“Amy,” a behind-the-scenes look at the rise and fall of the late British singer Amy Winehouse, should put filmmaker Asif Kapadia on speed dial for anyone looking to produce an archive-heavy documentary about an iconic figure. The “Senna” director digs deep into the popular myth surrounding Winehouse — that she’s another singer who lost control of her own life when fame and drugs overtook her — and finds a much deeper story.
Who can ever forget the footage of the singer drunk on stage and refusing to perform in Belgrade on what turned out to be her last public appearance on a stage? Winehouse’s most famous song “Rehab” is all about not seeking treatment for addiction. As such, while it’s easy to empathize with her story, her struggles have been largely simplified by their reflection in popular culture. Two hours in the company of Kapadia’s heartbreaking documentary change all that.
The movie starts in 1998 with Winehouse in Southgate. At the age of 16, she’s already in a jazz orchestra and clearly having fun. The cigarette in her hand hints at emerging rebelliousness, but Kapadia first shows the witty, affable side of Winehouse, before fleshing out the more sour notes — such as the trauma she experienced when her father, Mitch Winehouse, left the family home when she was nine years old. In one of the sound bites of the interviews conducted with her taxi driver dad, he admits that he was having an affair from the time Winehouse was 18 months old and would avoid the house on a regular basis. As for her mother Janice, she’s unable to control her daughter’s outgoing nature and cedes control to the singer’s grandmother, who passes away in the midst of Winehouse’s rise. In one telling bit of footage, Winehouse chides, “You should be tougher mum, you’re not strong enough to say stop.”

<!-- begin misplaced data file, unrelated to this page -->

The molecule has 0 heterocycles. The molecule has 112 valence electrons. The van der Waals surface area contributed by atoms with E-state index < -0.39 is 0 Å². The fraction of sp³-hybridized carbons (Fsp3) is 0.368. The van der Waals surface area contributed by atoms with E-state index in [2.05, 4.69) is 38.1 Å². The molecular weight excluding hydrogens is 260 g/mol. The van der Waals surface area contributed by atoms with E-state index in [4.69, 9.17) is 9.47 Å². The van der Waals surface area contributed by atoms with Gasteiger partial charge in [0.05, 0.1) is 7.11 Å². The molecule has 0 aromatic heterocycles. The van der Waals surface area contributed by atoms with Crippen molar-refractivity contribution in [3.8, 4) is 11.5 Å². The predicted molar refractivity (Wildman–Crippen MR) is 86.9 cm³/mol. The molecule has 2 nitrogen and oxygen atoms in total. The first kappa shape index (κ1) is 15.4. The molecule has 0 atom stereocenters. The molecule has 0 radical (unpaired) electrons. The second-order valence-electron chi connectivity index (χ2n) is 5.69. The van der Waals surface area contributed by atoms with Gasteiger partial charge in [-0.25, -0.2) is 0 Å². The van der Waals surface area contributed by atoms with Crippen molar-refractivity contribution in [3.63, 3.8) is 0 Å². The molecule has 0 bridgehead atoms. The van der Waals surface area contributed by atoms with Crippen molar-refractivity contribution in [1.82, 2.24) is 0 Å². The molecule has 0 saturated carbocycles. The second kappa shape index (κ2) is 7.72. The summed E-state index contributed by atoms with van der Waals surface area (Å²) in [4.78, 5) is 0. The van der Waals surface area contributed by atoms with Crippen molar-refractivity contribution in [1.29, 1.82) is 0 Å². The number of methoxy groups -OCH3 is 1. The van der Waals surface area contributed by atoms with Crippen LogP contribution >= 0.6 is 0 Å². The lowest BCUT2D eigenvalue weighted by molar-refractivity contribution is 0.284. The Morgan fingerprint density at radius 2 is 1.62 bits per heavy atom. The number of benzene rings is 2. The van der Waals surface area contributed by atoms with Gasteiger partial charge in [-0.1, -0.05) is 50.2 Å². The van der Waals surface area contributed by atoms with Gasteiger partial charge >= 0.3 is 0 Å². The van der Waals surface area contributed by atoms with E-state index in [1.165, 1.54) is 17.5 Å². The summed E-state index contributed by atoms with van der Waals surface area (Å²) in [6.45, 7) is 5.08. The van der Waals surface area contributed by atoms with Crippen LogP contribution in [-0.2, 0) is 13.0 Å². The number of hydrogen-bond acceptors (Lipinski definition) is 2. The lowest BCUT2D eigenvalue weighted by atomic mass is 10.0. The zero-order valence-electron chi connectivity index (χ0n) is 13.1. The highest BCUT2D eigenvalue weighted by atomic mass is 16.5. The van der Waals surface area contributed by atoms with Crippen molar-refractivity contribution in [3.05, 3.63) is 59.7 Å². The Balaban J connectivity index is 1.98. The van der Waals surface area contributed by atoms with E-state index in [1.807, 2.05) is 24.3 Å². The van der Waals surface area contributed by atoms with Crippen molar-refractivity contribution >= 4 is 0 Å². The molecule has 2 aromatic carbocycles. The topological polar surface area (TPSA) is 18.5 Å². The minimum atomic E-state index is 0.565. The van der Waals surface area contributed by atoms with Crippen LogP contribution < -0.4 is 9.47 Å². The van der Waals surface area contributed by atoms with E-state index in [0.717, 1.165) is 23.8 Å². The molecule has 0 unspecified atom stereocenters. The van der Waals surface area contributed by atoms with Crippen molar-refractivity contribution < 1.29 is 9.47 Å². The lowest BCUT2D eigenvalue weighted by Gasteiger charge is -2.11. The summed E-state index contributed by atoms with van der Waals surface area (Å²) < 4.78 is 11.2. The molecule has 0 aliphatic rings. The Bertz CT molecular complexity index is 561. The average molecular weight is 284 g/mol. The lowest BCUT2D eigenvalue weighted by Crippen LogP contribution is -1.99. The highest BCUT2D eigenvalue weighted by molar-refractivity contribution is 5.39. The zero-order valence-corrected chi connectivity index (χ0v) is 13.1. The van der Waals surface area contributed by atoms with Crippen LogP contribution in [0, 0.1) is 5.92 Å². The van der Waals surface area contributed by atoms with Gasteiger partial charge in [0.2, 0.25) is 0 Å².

Kapadia has done a brilliant job of coaxing friends and family to broadcast some of their own private footage. In doing so, the film develops an intimate window into Winehouse fundamentally different from her celebrity. These home videos have been mixed in with archive footage from interviews and television shows. The new material includes over 100-plus interviews, but no talking heads. The voices play out over the footage, enhancing the immersion into Winehouse’s past.
Along with Winehouse’s parents, the principle supporting figures of the story are her first manager Nick Shymansky, her childhood friends Juliette Ashby and Lauren Gilbert, as well as her wayward husband Blake Fielder-Civil, whom she married in 2007 and divorced in 2009. But the most surprisingly introspective interviewee is Yasiin Bey, the hip-hop artist formerly known as Mos Def, who was a friend of the British singer after they met at the Urban World festival in 2004.